That would be an absolutely horrible idea. seccomp does not replace a proper access control model. First of all it only restricts what syscalls can be called and not how they may be called. Second it relies on each and every program to tell it what it needs. There is nothing in seccomp that says what files a particular confined process may touch. Whether it be SELinux/GRSecurity/Apparmor/SMACK/TOMOYO you need an actual access control model to control what resources are accessed in the system. The GRSecurity people have a point that the LSM is less than ideal as it provides convenient hook points for malicious code but there is no removing them without settling on one security model for the kernel to replace LSM and that is never going to happen.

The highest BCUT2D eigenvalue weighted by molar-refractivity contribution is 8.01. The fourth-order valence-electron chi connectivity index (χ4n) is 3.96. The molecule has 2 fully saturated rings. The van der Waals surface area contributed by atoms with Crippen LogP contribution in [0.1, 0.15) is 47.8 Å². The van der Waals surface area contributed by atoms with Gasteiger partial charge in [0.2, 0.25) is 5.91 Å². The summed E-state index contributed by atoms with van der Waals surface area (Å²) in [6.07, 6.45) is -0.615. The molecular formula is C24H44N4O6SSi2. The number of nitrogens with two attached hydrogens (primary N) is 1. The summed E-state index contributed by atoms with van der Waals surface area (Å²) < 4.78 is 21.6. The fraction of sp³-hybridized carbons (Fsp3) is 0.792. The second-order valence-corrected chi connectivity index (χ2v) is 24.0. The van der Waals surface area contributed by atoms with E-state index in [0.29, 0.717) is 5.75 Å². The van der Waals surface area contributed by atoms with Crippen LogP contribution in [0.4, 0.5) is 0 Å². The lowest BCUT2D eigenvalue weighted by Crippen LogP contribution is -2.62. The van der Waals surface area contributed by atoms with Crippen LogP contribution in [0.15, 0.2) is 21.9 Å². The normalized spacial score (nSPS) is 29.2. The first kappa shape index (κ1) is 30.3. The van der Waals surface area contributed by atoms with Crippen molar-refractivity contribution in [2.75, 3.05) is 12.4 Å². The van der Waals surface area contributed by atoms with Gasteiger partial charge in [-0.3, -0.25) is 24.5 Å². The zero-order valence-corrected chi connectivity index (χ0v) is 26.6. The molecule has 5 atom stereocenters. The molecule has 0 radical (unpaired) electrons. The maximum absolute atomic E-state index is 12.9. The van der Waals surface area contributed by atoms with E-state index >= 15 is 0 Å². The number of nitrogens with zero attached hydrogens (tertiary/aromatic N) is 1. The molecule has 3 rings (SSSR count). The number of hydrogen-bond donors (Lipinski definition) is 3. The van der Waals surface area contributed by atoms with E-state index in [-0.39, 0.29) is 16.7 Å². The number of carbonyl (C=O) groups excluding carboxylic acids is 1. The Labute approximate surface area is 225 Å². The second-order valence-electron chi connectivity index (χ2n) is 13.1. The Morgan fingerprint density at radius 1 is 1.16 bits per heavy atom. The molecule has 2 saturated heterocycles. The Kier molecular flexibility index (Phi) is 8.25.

The way LSM works for most if not all of the modules only provide the mechanism. Its up to the user to plug in the policy (Smack is the exception from what I understand). The whole purpose of things like SELinux and other LSMs is to separate policy from mechanism. Original MAC implementations hardcoded policy into the operating system. Modern systems separate the policy out to provide flexibility.